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ARS Home » Southeast Area » Mississippi State, Mississippi » Poultry Research » Research » Publications at this Location » Publication #310399

Research Project: Strategies to Control and Prevent Avian Mycoplasmosis

Location: Poultry Research

Title: The impact of deposition site on vaccination efficiency of a bacterial-based poultry vaccine

Author
item Evans, Jeff
item Leigh, Spencer
item Purswell, Joseph
item Collier, Stephanie
item Kim, Elizabeth
item Boykin, Deborah - Debbie
item Branton, Scott

Submitted to: Poultry Science
Publication Type: Peer Reviewed Journal
Publication Acceptance Date: 4/22/2015
Publication Date: N/A
Citation: N/A

Interpretive Summary: Vaccines are utilized within the poultry industry to minimize disease-associated losses and spray vaccination is a commonly-utilized means for the mass application of poultry vaccines. During this process, vaccine-laden particles are deposited upon areas (e.g. eyes, nares, oral cavity) which result in the direct internalization of the vaccine into the host. However, particles are also deposited upon the exterior of the subject and its surrounding environment. As vaccine particles maintain viability for a limited period of time, those particles not directly incorporated by the host may be internalized by some secondary event and therefore provide a subsequent source of vaccine to the host. To better determine the fate of particles not initially internalized by the host and the impact of these particles on the vaccination process, a live bacterial-based poultry vaccine was deposited via spray to sites on the chicken not associated with direct internalization of the vaccine. Following vaccine application, effects of deposition site on the vaccination efficiency were measured via several diagnostics tests and results indicated an additive contribution of the vaccine deposited on the body to the overall vaccination efficiency of this bacterial-based live poultry vaccine.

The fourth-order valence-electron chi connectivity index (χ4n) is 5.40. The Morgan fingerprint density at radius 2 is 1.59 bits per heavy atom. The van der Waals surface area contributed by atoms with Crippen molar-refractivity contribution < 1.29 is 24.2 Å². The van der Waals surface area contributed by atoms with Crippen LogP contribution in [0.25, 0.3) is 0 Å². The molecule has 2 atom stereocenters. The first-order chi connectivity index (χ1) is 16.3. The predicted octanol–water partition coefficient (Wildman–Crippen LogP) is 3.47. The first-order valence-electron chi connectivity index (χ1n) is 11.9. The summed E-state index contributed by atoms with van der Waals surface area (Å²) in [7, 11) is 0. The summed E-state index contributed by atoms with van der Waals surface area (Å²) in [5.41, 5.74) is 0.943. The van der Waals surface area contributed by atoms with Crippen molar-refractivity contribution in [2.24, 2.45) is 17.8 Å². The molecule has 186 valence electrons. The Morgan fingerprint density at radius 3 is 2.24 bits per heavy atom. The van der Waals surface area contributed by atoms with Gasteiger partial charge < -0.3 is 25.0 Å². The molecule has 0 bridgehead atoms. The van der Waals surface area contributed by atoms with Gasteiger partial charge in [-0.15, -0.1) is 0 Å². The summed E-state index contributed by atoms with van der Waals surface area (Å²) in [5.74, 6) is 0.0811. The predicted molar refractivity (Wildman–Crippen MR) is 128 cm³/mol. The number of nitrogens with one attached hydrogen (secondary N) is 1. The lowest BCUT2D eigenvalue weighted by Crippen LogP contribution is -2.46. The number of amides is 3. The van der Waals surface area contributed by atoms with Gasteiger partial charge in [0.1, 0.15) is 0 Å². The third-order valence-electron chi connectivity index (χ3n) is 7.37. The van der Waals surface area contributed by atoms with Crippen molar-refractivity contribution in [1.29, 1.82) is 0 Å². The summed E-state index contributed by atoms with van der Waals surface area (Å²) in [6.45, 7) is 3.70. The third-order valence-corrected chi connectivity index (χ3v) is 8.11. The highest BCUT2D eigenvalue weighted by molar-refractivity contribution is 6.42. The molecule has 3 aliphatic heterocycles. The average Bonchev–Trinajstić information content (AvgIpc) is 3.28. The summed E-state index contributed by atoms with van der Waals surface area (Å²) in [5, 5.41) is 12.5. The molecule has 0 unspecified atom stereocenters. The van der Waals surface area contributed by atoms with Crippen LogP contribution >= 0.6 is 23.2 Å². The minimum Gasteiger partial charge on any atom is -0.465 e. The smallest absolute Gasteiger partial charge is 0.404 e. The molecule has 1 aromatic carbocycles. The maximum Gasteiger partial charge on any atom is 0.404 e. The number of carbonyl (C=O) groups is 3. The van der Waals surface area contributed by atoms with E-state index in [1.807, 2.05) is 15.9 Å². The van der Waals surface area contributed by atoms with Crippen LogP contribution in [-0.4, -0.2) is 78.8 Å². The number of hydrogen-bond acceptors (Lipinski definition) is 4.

Technical Abstract: Vaccines are utilized within the poultry industry to minimize disease-associated losses and spray vaccination is a commonly-utilized means for the mass application of poultry vaccines. During this process, vaccine-laden particles are deposited upon target areas (e.g. eyes, nares, oral cavity) resulting in the direct internalization of the vaccine. However, particles are also deposited on non-target areas such as the exterior of the subject and its surrounding environment. To better determine the fate of particles deposited upon non-target areas and the impact of deposition site on the efficiency of vaccine application, a live bacterial-based poultry vaccine (AviPro® MG F) was applied via spray using a spray cabinet with a slotted partition allowing for head-only, body-only, and whole-bird spray application. At 11 weeks of age, Hy-Line® W-36 pullets (n=280) were allocated equally among seven treatments including: non-vaccinated controls; pullets spray-vaccinated at the manufacturer’s recommended dose (1X) in a site-specific manner (head-only, body-only, and whole-bird); pullets spray-vaccinated at 5X the recommended level (body-only); pullets vaccinated by manual eye-drop application (1X); and pullets eye-drop vaccinated at a level approximating that achieved during the spray vaccination process (1/700X). At 6-7 weeks post-vaccination, vaccination efficiency was assessed via serological-based assays (SPA and ELISA) and the detection of vaccine-derived in vivo populations. Results indicate an additive contribution of the vaccine deposited on the body to the overall vaccination efficiency of this bacterial-based live poultry vaccine.